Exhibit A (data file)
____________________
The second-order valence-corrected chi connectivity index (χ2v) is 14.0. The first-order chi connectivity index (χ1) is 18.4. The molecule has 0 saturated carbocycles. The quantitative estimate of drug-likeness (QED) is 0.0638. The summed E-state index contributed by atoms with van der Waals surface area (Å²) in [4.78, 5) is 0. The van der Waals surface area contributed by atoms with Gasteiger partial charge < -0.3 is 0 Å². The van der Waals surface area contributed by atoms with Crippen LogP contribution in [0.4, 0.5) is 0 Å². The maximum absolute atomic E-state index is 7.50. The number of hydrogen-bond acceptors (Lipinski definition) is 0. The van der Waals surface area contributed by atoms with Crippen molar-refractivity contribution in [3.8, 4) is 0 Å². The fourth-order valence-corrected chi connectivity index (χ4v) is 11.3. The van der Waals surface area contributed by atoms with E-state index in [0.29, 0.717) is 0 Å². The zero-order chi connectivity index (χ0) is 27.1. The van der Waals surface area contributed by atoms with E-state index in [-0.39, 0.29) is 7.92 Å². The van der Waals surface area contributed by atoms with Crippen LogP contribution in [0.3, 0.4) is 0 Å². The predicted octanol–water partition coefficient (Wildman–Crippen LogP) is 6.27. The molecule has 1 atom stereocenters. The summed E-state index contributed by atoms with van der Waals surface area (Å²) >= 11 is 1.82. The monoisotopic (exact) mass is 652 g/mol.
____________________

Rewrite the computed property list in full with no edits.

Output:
The second-order valence-corrected chi connectivity index (χ2v) is 14.0. The first-order chi connectivity index (χ1) is 18.4. The molecule has 0 saturated carbocycles. The quantitative estimate of drug-likeness (QED) is 0.0638. The summed E-state index contributed by atoms with van der Waals surface area (Å²) in [4.78, 5) is 0. The van der Waals surface area contributed by atoms with Gasteiger partial charge < -0.3 is 0 Å². The van der Waals surface area contributed by atoms with Crippen LogP contribution in [0.4, 0.5) is 0 Å². The maximum absolute atomic E-state index is 7.50. The number of hydrogen-bond acceptors (Lipinski definition) is 0. The van der Waals surface area contributed by atoms with Crippen molar-refractivity contribution in [3.8, 4) is 0 Å². The fourth-order valence-corrected chi connectivity index (χ4v) is 11.3. The van der Waals surface area contributed by atoms with E-state index in [0.29, 0.717) is 0 Å². The zero-order chi connectivity index (χ0) is 27.1. The van der Waals surface area contributed by atoms with E-state index in [-0.39, 0.29) is 7.92 Å². The van der Waals surface area contributed by atoms with Crippen LogP contribution in [0.3, 0.4) is 0 Å². The predicted octanol–water partition coefficient (Wildman–Crippen LogP) is 6.27. The molecule has 1 atom stereocenters. The summed E-state index contributed by atoms with van der Waals surface area (Å²) >= 11 is 1.82. The monoisotopic (exact) mass is 652 g/mol.